“Is a hot dog a sandwich?” Trudeau embraces arbitrary 100 day anniversary

By , on February 13, 2016

(Photo courtesy of PM Trudeau's official Instagram account)
(Photo courtesy of PM Trudeau’s official Instagram account)

OTTAWA—Ever since Napoleon’s 100-day second coming ended with the Battle of Waterloo in 1815, politics watchers have been consumed with 100-day increments in the lives of new governments.

Former U.S. president Franklin Roosevelt made it an American political standard with his Depression-era burst of activity in 1933 and John F. Kennedy cemented the modern television-era brand in the 1960s.

Justin Trudeau’s Liberal government embraced the arbitrary anniversary with gusto Friday, adding a slick social media twist that included a day-by-day multimedia montage—think Stephen Harper’s much-maligned 24 Seven vanity videos on steroids—and the 44-year-old prime minister responding to questions on Twitter.

Trudeau also used his Instagram account to post a short video blurb marking the occasion, along with a series of photos—Including a movingly candid shot of Jane Philpott when Trudeau first asked her to be his health minister.

The Liberal 100-day retrospective has actually been going on for a couple of weeks, with some media outlets choosing to measure from the Oct. 19 federal election rather than the more official government swearing-in date of Nov. 4.

But lest this be mistaken as a solely media-driven project, it’s worth noting the Liberals’ own transition books set out a specific list of measures that were to be completed within the government’s first 100 days in office.

The party has also been using the threshold as a fundraising motif, and Trudeau has also been touting the anniversary in his public appearances.

On Friday, he waded into the fray with his now-trademark enthusiasm, which makes supporters giddy and drives his detractors to distraction.

The Twitter exercise had some moments of genuine connection, a few serious policy reflections and a lot of the kind of snark-bait filler that social media punsters and partisans love to ridicule.

A class of Grade 5 and Grade 6 students from Delisle, Sask., asked Trudeau if he’d always aspired to lead the country.

“The goal was making a difference and serving my community as best I could,” Trudeau responded in a short, instantaneous video. “And it ended up being politics and as prime minister, just like my dad. Cheers!”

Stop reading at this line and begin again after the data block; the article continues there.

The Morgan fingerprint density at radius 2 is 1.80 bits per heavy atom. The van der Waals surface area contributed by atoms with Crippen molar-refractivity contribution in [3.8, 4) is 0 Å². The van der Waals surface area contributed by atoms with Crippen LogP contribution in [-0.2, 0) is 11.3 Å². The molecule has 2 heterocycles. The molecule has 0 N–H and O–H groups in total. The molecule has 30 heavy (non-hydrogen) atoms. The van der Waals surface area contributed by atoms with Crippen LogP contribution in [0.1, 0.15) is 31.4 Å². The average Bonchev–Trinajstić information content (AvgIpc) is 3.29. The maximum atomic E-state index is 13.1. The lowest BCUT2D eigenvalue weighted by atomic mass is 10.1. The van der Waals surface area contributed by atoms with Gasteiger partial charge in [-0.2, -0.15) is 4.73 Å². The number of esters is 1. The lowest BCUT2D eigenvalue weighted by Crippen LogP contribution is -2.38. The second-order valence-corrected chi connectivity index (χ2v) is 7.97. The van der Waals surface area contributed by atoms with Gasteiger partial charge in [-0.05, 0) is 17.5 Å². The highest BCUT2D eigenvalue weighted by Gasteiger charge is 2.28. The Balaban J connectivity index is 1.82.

Asked about his most memorable moment in the first 100 days, Trudeau said he’ll never forget greeting the first group of Syrian refugees arriving in Toronto late last year.

He vowed Canada’s ongoing support for Ukraine, maintained his government would amend Bill C-51, the controversial security law, and responded to a question about how best to assert Canada’s Arctic sovereignty: “By better supporting the people who live there, and have lived there for millennia.”

He said decriminalizing marijuana, as opposed to legalizing and regulating it, “does nothing to protect kids from pot, and keeps money flowing to gangs, criminals and gun-runners.”

But most of the questions involved frothier fare.

We learned that Trudeau remains a Montreal Canadiens fan despite the NHL team’s mid-season meltdown.

And that he’s happy the fictional character of Jar Jar Binks wasn’t reprised in the latest Star Wars movie instalment.

“Is a hot dog a sandwich?” asked one inquirer, who received an equally flippant response.

We did not, however, learn Trudeau’s Valentine’s day plans with his wife Sophie Gregoire-Trudeau.

“Shhhhh. It’s a surprise,” the prime minister wrote back.

Many serious questions received no response, such as an inquiry from the Children’s Hospital of Eastern Ontario: “How will you redefine the health care system for the next generation?”

Someone with the Twitter handle Emma P asked Trudeau, “Will you support pipelines & Canadian Oil?” but received no response.

And one wit wanted to know, “Hey ?JustinTrudeau what does (U.S. President Barack) Obama smell like? I bet subtle but pleasant.” He too was left unanswered.

  • James Tripp

    A hot dog does not even qualify as ‘food’.